This song won't be released till as late as 1969 when the late-period Beatles revive it for fun during the 'Let It Be' sessions. Anthology 1 included the 1963 studio recording of this song, as taped during the sessions for 'Please Please Me' and reveal a nervous band unhappy with their arrangement. The Beatles are swinging on this earlier version from the Cavern in December 1962. Seeing as the original Anthology sets loved merging different session tapes together I'd love to add the speech from 1969 where Paul reveals that he's finally got the 'joke' of the girl arriving at the wrong location after all those years and Lennon deadpans 'Wrong rhymes with station, you see!'

7) "Help!" (Backing Track 1965)

The biggest chuntering about the Anthology sets when they came out were the plethora of backing tracks. Now I'm quite a fan of backing tracks - generally speaking that's how bands would have played the songs together and what they'd have heard in their headphones whilst adding the vocals and often they sound startlingly different. None of the Anthology backing tracks like 'Within You Without You' sounded all that different but stripped off the vocals 'Help!' sounds like an entirely different song, driven by Lennon's angular acoustic guitar riff and some of Ringo's best drumming.

8) That Means A Lot (More Session Tapes 1965)

Anthology 1 featured the final moody version of one of the Beatles' most laughed-at songs *unfairly I think - this is a great song, just not a great Beatles song). However even more revealing are the unreleased session tapes where the Beatles slowly perfect the arrangement after abandoned attempts in their usual 'rocky' style and McCartney's protests that the key is too high for him to sing, despite being the Beatle who wrote it!

9) "Tomorrow Never Knows" (Tape Loops 1966)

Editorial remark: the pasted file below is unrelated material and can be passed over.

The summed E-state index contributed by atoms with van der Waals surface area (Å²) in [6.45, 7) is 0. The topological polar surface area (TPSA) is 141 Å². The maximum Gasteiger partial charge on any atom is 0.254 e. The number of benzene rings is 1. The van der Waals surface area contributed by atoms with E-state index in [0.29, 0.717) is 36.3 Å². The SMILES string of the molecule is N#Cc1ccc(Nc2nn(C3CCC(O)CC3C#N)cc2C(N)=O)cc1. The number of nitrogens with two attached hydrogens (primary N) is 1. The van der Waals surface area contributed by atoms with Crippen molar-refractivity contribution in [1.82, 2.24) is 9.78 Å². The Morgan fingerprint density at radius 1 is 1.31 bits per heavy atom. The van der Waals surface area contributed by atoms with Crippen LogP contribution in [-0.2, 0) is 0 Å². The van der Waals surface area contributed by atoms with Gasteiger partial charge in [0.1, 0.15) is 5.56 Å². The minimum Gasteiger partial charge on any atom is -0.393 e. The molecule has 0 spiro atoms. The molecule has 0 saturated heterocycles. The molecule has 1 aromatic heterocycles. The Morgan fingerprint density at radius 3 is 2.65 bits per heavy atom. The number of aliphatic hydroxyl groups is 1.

There's a sad lack of tapes from the 'Revolver' sessions doing the rounds, but when all the master tapes were 'separated' from each other for the 'Beatles Rock Band' game six years ago one enterprising bootlegger kept a copy of all the tape loops that went into one of the Beatles' greatest achievements. Slowed down to their proper speed those familiar sounds that once rushed past us are now revealed as McCartney laughing and various loops of a Tchaikovsky symphony. 

10) "Carnival Of Light" (Unreleased studio collage 1967)

No one outside the band and the lucky few who were there at a 'rave' at London's Roundhouse ever got to hear this 'song', which was taped after the vocal sessions for 'Penny Lane' in January 1967. A cut-up collage, loosely protesting against the Vietnam war, it was instigated by McCartney and recorded by the other Beatles a full 18 months before Lennon's similar 'Revolution no 9'. Apparently it doesn't sound much like the Beatles and all the versions on Yotube' 'pretending' to be this song are probably cheats (although we'd never know the difference, probably). Rumour had it that this song was binned after being 'premiered' at the Roundhouse event but no - Macca's kept it in his collection all these years and was keen to put it out on 'Anthology Two'. George Harrison, however, hated it at the time and even more hearing it back in the 1990s and vetoed it's release (that controversial backing track for 'Within You Without You' was the last minute replacement).